Q&A: Is it safe to bake with spoiled milk?

Consumer Reports News: November 10, 2009 10:31 AM

Does baking with spoiled milk, which my mother does routinely, pose any health risks? —Z.C., Grand Junction, Colo.

Probably not—but that doesn't mean it's a good idea. Nearly all milk sold in grocery stores today is pasteurized, primarily to prevent tuberculosis and brucellosis. That greatly diminishes the chance that you could pick up other serious illnesses from the milk, even if it's old. However, pasteurization sometimes does not kill all spoilage bacteria. So as milk ages, it harbors increasing amounts of other, less virulent bacteria that might cause nausea, stomach cramps, or diarrhea, particularly if it's left unrefrigerated. While the heat of baking destroys many of those bugs, experts say it's probably not worth the risk. And excessively spoiled milk may give an off flavor to your baked goods. Instead, use buttermilk, or stir vinegar or lemon juice into fresh milk (1 tablespoon per cup) to simulate the curdling and acidity.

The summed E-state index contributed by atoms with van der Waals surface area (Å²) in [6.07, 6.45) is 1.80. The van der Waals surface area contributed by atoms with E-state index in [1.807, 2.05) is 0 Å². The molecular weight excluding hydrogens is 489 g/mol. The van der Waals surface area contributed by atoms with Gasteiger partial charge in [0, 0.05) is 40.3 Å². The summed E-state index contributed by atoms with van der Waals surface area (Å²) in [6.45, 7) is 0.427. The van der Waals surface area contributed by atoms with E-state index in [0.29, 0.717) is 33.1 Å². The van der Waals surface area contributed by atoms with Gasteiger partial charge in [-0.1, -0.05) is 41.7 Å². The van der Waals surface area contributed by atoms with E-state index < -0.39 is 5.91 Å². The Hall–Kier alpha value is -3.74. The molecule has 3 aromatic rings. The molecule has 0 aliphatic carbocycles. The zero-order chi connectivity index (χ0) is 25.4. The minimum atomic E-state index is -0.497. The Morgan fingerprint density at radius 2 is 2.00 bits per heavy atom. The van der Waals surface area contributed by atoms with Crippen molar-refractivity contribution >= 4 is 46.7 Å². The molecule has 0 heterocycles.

Take a look at the sure signs of food poisoning , and see our tips on protecting yourself and your family .

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